Among the tightly knit community of area high school–aged theater geeks, UpStage Left’s productions have gained a reputation for excitement, challenge, and an abundance of talent. Beginning with RENT and continuing with A Chorus Line and The 25th Annual Putnam County Spelling Bee, UpStage Left has established a pattern of staging contemporary classic musicals with casts who are all 20 and younger. This summer they have chosen 1776, the musical about the debate over the writing and signing of the Declaration of Independence. It wouldn’t be an UpStage Left production without some kind of game-changing stroke of casting genius, and this time the decision is a historic one: For the first time anywhere (at least as far as anyone at MTI, the company that licenses the property, knows), the show will be performed with both men and women portraying the “Founding Fathers.”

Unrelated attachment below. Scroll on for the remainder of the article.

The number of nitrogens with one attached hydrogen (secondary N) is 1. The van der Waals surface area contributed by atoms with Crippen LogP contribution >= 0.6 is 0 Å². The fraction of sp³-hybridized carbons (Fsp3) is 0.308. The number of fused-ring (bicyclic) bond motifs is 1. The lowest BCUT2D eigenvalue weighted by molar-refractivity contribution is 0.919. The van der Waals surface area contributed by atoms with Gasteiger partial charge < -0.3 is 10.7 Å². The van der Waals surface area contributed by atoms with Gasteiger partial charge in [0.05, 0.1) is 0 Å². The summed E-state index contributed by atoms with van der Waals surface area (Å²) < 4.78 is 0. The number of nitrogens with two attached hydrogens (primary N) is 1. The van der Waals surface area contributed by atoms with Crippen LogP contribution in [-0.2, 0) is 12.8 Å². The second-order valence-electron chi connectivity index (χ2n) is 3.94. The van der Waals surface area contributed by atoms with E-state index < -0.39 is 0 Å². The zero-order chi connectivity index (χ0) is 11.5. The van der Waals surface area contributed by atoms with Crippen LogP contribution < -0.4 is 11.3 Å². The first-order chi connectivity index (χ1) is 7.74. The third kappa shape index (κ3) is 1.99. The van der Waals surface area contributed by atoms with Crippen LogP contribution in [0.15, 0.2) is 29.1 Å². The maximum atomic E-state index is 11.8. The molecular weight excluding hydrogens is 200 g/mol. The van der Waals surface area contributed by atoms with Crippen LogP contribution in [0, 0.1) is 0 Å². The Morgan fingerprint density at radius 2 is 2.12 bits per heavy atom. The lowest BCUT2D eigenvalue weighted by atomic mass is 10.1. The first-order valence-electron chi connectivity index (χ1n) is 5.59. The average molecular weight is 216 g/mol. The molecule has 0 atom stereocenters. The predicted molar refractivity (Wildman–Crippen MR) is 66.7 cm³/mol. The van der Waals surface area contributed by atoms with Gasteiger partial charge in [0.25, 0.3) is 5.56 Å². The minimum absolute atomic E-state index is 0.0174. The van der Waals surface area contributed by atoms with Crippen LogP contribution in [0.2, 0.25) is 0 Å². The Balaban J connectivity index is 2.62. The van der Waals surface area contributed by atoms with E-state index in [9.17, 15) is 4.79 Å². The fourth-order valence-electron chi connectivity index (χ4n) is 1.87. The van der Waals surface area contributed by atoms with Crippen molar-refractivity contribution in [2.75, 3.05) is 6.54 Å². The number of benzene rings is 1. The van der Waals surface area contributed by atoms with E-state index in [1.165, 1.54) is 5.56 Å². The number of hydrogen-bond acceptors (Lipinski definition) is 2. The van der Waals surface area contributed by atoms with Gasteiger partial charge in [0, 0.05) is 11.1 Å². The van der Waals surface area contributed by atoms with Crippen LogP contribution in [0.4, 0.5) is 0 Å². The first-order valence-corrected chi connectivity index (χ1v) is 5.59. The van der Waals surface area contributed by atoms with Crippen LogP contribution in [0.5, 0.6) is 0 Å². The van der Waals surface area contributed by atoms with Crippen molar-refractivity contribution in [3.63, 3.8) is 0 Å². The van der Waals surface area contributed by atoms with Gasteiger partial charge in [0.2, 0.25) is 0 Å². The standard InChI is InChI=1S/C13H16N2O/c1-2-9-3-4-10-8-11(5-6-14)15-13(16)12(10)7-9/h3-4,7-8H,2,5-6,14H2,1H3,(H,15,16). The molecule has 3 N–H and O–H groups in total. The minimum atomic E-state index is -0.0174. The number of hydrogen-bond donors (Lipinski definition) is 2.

In addition to speaking with director Cheri Steinkellner—who is fresh off of a 2011 Tony nomination for writing the book of the Broadway musical Sister Act alongside her husband, Bill—I also received plenty of fascinating answers from the cast to questions about what they were learning from rehearsing the play.
“If John Adams hadn’t made such a big fuss and kept at it for so long, America as we know it would not exist,” said Toby Tropper, who takes on Adams’s role. “To me, he is the Founding Father of Persistence, and we have to really thank him for that.”
Cameron Platt said of her character, “I feel exactly the way Roger Sherman did—for independence but cautious in committing to that decision. Rather than overzealously push for my instinctual opinion, I would have labored over the matter. I would have relentlessly and neurotically confirmed and reconfirmed that I was making the right choice in voting ‘Yea.’”
Performances of 1776 take place at Goleta Valley Junior High (6100 Stow Canyon Rd.) this Friday and Saturday, June 24 and 25, at 8 p.m., and on Sunday, June 26, at 2 p.m. Call 965-0880 or email firstname.lastname@example.org to reserve tickets.